Sensory Overload as a Result of Noise Exposure
Does noise tend to overwhelm your young child and cause him or her to be sensory overloaded? If this is the case, think about how you may give your child a quiet place during the holidays.
Can you make sure no one goes into the kid’s room when there is a holiday event at your home? This will allow your child to feel safer and more secure knowing that his personal space will not be used by others..
The third benefit is that he may go into his room when he wishes to get away from the noise and activity of the visitors during the celebration.
Balancing Personal Space and Participating in the Event
If you’re worried about your kid spending the party all alone in his room, set a limit for how long you want him to be in the main living area of the house.
Another option is to allow your youngster a set amount of time in his room during the ceremony, such as going into his room for no longer than 15 minutes three times on different days.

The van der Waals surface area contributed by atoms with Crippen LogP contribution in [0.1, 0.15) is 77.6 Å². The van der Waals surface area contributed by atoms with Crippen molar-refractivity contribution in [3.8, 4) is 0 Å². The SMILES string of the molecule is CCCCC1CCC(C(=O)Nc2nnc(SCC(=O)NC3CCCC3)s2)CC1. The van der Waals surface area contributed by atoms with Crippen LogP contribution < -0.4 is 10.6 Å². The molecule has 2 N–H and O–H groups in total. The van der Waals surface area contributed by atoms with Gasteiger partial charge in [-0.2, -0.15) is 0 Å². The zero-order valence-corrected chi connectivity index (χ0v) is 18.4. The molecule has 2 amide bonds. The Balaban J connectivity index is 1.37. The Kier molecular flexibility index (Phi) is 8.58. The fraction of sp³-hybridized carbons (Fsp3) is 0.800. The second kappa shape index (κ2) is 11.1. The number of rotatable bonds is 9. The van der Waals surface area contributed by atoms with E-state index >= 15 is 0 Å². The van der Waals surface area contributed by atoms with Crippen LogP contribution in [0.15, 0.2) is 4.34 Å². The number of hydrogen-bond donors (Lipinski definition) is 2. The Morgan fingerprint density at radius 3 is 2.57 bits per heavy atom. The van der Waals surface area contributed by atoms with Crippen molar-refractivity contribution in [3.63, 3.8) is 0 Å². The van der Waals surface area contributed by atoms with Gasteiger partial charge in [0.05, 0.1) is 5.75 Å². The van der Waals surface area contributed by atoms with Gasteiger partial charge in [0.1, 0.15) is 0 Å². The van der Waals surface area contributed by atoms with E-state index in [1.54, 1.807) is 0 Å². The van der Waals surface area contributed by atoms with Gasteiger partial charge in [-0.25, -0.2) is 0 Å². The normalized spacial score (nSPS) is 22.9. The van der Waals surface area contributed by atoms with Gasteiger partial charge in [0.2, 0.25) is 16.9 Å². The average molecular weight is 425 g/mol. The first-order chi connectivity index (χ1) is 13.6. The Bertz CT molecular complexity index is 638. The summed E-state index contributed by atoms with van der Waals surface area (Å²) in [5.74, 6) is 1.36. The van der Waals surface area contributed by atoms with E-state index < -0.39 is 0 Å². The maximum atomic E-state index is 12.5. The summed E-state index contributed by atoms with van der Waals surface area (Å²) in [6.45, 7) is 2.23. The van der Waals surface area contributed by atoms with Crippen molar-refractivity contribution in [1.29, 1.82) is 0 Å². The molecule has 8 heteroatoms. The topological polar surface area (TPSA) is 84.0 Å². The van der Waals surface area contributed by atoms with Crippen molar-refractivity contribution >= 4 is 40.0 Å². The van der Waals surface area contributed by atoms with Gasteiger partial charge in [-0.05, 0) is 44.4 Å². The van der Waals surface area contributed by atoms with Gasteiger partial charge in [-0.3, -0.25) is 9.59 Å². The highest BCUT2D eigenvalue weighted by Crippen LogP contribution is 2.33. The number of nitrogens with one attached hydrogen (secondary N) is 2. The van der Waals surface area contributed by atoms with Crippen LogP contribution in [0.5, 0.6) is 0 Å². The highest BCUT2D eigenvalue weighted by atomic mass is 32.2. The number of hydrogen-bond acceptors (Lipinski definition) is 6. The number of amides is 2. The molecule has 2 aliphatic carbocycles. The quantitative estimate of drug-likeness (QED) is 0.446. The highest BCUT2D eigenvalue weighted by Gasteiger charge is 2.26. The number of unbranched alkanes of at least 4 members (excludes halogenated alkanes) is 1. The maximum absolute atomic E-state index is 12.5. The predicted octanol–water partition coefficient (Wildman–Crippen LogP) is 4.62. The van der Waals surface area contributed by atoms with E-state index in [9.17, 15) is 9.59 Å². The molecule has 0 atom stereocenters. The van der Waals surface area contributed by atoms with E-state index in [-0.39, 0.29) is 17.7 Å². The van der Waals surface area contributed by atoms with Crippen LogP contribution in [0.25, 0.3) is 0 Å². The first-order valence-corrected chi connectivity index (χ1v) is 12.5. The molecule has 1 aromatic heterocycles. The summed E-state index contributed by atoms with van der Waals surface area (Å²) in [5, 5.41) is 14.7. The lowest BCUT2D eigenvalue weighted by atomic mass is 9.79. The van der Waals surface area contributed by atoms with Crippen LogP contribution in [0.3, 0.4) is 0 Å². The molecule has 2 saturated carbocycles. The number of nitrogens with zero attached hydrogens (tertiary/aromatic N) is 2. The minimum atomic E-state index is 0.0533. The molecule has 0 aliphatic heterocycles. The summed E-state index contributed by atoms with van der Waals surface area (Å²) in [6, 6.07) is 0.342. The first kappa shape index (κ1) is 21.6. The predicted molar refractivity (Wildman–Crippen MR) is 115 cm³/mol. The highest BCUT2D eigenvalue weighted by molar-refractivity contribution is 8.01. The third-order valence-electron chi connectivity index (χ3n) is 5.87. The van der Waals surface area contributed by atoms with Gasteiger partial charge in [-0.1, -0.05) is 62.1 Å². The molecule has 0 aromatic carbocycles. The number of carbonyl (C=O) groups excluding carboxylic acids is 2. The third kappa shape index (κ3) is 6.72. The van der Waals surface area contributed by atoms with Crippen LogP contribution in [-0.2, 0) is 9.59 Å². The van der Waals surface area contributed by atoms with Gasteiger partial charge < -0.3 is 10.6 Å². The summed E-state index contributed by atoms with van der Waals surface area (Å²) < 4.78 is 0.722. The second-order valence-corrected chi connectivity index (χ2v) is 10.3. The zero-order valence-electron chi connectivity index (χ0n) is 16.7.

Whether you choose to allow your kid to remain in his room or leave the visitors for a holiday celebration is, of course, entirely up to you and what is best for your kid.
Consider how your kid can have some personal space and quiet time when you’re away at holiday gatherings outside of the house. Is there a quiet area where he may go when you’re at grandma’s home?
Structure to Holiday Events with the Help of a Social Media Calendar
Many kids with autism prefer order and consistency. Of course, some of these youngsters will have difficulties adjusting to a regimen at times, especially if the routine has not been well-established or is unfamiliar to them.
However, if structure and routine are provided in a manner that suits the child and his or her needs and capabilities, these youngsters may really profit.
You may utilize a child’s love of order and routine to help reduce sensory overloading during the holidays.